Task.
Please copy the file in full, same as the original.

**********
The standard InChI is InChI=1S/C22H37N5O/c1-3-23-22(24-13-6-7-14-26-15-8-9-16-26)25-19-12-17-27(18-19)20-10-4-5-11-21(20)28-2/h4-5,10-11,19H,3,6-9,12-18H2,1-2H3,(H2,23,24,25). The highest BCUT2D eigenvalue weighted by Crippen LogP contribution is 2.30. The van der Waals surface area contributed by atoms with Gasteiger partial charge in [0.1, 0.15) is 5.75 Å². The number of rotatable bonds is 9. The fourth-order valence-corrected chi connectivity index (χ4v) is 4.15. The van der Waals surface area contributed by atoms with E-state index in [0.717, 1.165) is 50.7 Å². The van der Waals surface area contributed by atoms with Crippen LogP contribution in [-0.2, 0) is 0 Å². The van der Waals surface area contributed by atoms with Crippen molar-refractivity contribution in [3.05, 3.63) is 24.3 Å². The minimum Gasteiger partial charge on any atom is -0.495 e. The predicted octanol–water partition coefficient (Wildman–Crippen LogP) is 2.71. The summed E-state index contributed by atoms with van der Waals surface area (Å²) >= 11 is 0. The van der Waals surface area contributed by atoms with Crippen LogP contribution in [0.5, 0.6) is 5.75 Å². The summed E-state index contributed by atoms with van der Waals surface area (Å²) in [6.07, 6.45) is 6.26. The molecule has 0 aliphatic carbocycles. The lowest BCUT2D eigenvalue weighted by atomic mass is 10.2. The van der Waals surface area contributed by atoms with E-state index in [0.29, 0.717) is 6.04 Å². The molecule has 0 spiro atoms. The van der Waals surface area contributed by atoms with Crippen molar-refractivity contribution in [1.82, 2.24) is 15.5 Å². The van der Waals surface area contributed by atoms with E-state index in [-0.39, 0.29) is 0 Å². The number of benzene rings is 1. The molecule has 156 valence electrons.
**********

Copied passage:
The standard InChI is InChI=1S/C22H37N5O/c1-3-23-22(24-13-6-7-14-26-15-8-9-16-26)25-19-12-17-27(18-19)20-10-4-5-11-21(20)28-2/h4-5,10-11,19H,3,6-9,12-18H2,1-2H3,(H2,23,24,25). The highest BCUT2D eigenvalue weighted by Crippen LogP contribution is 2.30. The van der Waals surface area contributed by atoms with Gasteiger partial charge in [0.1, 0.15) is 5.75 Å². The number of rotatable bonds is 9. The fourth-order valence-corrected chi connectivity index (χ4v) is 4.15. The van der Waals surface area contributed by atoms with E-state index in [0.717, 1.165) is 50.7 Å². The van der Waals surface area contributed by atoms with Crippen LogP contribution in [-0.2, 0) is 0 Å². The van der Waals surface area contributed by atoms with Crippen molar-refractivity contribution in [3.05, 3.63) is 24.3 Å². The minimum Gasteiger partial charge on any atom is -0.495 e. The predicted octanol–water partition coefficient (Wildman–Crippen LogP) is 2.71. The summed E-state index contributed by atoms with van der Waals surface area (Å²) >= 11 is 0. The van der Waals surface area contributed by atoms with Crippen LogP contribution in [0.5, 0.6) is 5.75 Å². The summed E-state index contributed by atoms with van der Waals surface area (Å²) in [6.07, 6.45) is 6.26. The molecule has 0 aliphatic carbocycles. The lowest BCUT2D eigenvalue weighted by atomic mass is 10.2. The van der Waals surface area contributed by atoms with E-state index in [0.29, 0.717) is 6.04 Å². The molecule has 0 spiro atoms. The van der Waals surface area contributed by atoms with Crippen molar-refractivity contribution in [1.82, 2.24) is 15.5 Å². The van der Waals surface area contributed by atoms with E-state index in [-0.39, 0.29) is 0 Å². The number of benzene rings is 1. The molecule has 156 valence electrons.